3. Michigan State

The Spartans boast a very respectable 79-41 conference record in the past seven seasons.  During this time they’ve posted six 20+ win seasons and one at 19 wins.  What Tom Izzo has done at Michigan State is remarkable and when visiting the Breslin Student Events Center you can bet your butt it’s going to be a tough battle! Sparty and his fans bring their all every game and let the opposing team know it.  Earning them the 3rd toughest place to play in the Big Ten!

4. Three way tie between Ohio State, Illinois, and Purdue.  I couldn’t decide on which team really deserves the 4th toughest place to play outright.  I’m leaning more towards Purdue and Ohio State but Illinois sneaks in there with it’s crazy student fan section!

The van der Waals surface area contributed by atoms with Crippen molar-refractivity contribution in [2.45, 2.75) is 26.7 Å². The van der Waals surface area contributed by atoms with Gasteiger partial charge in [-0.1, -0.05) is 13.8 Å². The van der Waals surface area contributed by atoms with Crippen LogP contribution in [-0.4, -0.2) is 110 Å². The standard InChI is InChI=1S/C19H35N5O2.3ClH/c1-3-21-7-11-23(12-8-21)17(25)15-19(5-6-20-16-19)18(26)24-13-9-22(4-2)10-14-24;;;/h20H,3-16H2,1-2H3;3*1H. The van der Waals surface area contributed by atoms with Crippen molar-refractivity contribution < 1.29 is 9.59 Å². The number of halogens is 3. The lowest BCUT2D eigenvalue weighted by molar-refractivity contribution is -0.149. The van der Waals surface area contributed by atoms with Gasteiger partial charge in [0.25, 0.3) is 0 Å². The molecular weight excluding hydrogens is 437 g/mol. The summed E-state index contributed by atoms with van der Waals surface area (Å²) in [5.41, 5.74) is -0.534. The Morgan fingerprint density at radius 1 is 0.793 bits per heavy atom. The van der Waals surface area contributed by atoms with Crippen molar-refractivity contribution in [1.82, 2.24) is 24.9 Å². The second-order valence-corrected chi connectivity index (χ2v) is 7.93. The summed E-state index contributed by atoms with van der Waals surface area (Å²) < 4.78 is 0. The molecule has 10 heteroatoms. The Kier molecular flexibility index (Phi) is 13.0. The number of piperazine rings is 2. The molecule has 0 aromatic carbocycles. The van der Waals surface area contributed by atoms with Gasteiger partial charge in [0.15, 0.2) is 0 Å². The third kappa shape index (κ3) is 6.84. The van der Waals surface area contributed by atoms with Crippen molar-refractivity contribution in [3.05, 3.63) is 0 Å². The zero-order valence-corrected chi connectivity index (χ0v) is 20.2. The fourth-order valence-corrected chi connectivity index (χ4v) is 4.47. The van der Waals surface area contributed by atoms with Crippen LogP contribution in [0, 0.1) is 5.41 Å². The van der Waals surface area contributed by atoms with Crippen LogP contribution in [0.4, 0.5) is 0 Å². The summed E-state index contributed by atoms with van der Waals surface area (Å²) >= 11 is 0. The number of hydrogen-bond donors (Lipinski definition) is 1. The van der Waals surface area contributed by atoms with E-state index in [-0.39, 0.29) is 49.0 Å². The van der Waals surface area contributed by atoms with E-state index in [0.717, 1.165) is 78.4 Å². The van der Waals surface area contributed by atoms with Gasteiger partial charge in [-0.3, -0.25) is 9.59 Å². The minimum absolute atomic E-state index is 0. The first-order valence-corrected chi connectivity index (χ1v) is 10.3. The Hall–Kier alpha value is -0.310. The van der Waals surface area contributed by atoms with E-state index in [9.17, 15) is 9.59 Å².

Ohio State ties Wisconsin with the best conference record since 2004-2005 season with a 85-35 record.  Illinois has a 70-50 and Purdue boasts a humble 63-37 conference record (since 2005-2006).  I’ve been to a couple games in Mackey Arena and I have to say the student section is insane! The atmosphere is awesome and makes the game heck for an opposing fan/team and much more enjoyable for home fans and the team.  I’ve never been able to attend a game at Ohio State or Illinois but I can only imagine how the atmosphere would be inside those arenas. 

If I had to choose a team out of this bunch to hold the #4 spot alone I’d go with Purdue.  For those who didn’t know Purdue has the most Big Ten Titles with 22 and is the ONLY team in the Big Ten to hold winning records against ALL other Big Ten teams. Yes, that takes talent, however, you need some advantage, motivation, and help and the Boilermaker fans give them that edge every game inside Mackey Arena. 

7.  Another tie between Michigan and Minnesota